vermont fiddle heads Search vt-fiddle

Posts Tagged ‘breakfast recipe’

this week’s ASK LINDA - about green smoothies

Wednesday, December 15th, 2010

This week’s question: Would you be willing to share your fav greens smoothie recipe? I’m trying to do better :)  —M

This week’s answer: Hello there M! First here’s a basic green smoothie recipe is: (serving one)

a good couple handfuls of greens (lettuce, kale, chard, spinach, edible weeds in the summer, green sprouts, etc - stay away from the more bitter greens for green smoothies like arugula as they dominate the flavor.) so it would be about 1 cup packed or 2 loose cups.

1/2 cup of fresh or frozen berries (can substitute with pears, peaches, apples, oranges, pineapple, mango or any fruit you like) - feel free to add more if you want.

1 banana

1 1/2 cups water

Blend up and drink. This is the basic green smoothie and can be added to and varied. To make it my favorite (and particularly as it gets colder out), I like adding a heaping TBSP green powder like Vitamineral Green to get a whole lot of green nutrition added. I’ll sometimes add a TBSP maca. I’ll typically add some coconut oil to mine, some vegan protein powder during colder months, hemp or nut milk instead of water sometimes to make it really creamy. Sometimes I’ll add a sweetener if the fruit isn’t sweet enough (particularly when kids and husbands are sharing with me. Sometimes we can tolerate new things better when they are sweet. So that would be a tsp of agave or honey or maybe a date or two.) Also, I add some chia for those lovely omegas! And last but not least, every couple/few days, I’ll add a little sprinkle of cacao nibs to the smoothie too.

But that’s the basics. They are yummy! Also good to note that lettuces like romaine won’t turn the smoothie totally green so it is a good “starter” smoothie for people who get weird about the color. Also note: REMEMBER TO CHEW YOUR SMOOTHIES! (Chew your drink and drink your food!)

Have fun!

I also just have to say that my favorite smoothie is the one that I’m drinking! They all taste great. This morning’s smoothie had: banana, local org blueberries, local greens, Vitamineral Green, coconut oil, chia and some medicinal mushrooms like reishi. OH and I put in a bit of sunflower seed butter this morning because I was hungry!! I drink about 32 ounces of green smoothie throughout the morning.

Take care,
Linda

+++++++++++++++++++++++++++++++

Ask Linda! Please feel free to submit your questions to linda AT vt-fiddle.com. Questions don’t have to be completely raw food related but please bring questions on health, recipes, diet, weight issues, nutrition, parenting, nursing, pregnancy, spirituality or whatever it is you’d like to ask. I’ll do my best to answer and will most certainly learn from this as much as I can give.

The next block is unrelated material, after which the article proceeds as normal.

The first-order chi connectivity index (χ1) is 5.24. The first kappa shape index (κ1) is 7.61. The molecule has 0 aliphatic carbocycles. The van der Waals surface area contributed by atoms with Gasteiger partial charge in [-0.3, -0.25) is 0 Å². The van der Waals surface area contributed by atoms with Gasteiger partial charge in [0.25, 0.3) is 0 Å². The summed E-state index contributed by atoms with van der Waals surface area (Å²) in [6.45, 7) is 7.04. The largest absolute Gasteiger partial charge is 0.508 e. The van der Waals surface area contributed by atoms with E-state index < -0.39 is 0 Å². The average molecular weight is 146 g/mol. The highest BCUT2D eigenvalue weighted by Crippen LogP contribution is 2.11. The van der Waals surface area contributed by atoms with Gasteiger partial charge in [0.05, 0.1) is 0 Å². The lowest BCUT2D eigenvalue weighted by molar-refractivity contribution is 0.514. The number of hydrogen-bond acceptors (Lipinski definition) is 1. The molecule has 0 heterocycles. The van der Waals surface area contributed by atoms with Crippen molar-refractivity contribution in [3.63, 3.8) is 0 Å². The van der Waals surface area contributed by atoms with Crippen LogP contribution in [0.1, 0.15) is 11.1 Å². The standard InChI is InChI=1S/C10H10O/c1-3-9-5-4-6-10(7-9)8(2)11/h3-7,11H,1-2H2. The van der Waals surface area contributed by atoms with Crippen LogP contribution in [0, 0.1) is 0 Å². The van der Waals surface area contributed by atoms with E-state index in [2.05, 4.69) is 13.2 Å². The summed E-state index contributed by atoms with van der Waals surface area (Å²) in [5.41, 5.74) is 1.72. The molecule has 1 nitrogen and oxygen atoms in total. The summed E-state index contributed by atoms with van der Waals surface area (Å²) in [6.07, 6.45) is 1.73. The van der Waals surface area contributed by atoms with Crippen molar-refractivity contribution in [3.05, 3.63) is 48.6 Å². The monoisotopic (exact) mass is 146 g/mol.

my sweetie cakes recipe

Thursday, December 9th, 2010

here’s my sweetie cakes recipe

2 cups golden flax seeds
1 cup soaked and/or sprouted raw buckwheat
1/2 cup raw agave
1 tsp lemon oil
a pinch of himalayan sea salt
1 cup filtered water

In a dry Vitamix pitchers, blend 2 cups of dry golden flax seeds in order to turn them into flour. Pour into a bowl. Then take 1 cup soaked raw buckwheat and blend in  the Vitamix pitcher along with the agave, lemon oil and sea salt and pour into the bowl with the flax. Then add 1 cup filtered water and hand mix until well combined. Pour on a dehydrator sheet and spread evenly with a rubber scraper. This recipe is for one 14 x 14 dehydrator tray only. This should be thick on the tray. Score into the shapes/sizes you want and dehydrate for 6-8 hours at 105 degrees. Then flip the sheet and take off the dehydrator sheet and see if it needs anymore dehydrating. These cakes should remain pliable and chewy.

NOTES on soaking and sprouting raw buckwheat
For this recipe, you want to start with hulled raw buckwheat. You do not want to use the buckwheat seeds that you use for sprouting in soil that have the dark hulls still on them. You also don’t want to use kasha - that is toasted buckwheat and it will turn to mush as soon as you soak it.

To soak the buckwheat: Put a slightly rounded 1/3 cup of buckwheat in a bowl and cover it with fresh water. Let it soak overnight. The buckwheat will plump up in size considerably. Pour buckwheat into a colander and rinse under the tap. Soaked buckwheat will turn the water slimy so keep rinsing until the water goes clear. They are ready to blend now unless you want to sprout them.

To sprout the buckwheat: After you’ve rinsed them, put them back in the colander and keep the bowl underneath to catch the water. Cover with a clean kitchen towel. Continue to rinse the buckwheat two more times on that first day: once in the evening when you get home from work and then once before bed. In the morning, rinse again and repeat rinsing in the early evening and night before bed. After about 2 or 3 days (depending on the time of year) you will have sprouted buckwheat. Now you can use them to make sprouted recipes.  Using sprouted grains are much more digestible for people and the yields are good, making this a very economical way to eat! (By the way, buckwheat are not a gluten product!)

Happy sweetie cakes!
Linda


© 2014 Vermont Fiddle Heads, LLC • Photos were taken by Pat Hazouri • website created by Linda Wooliever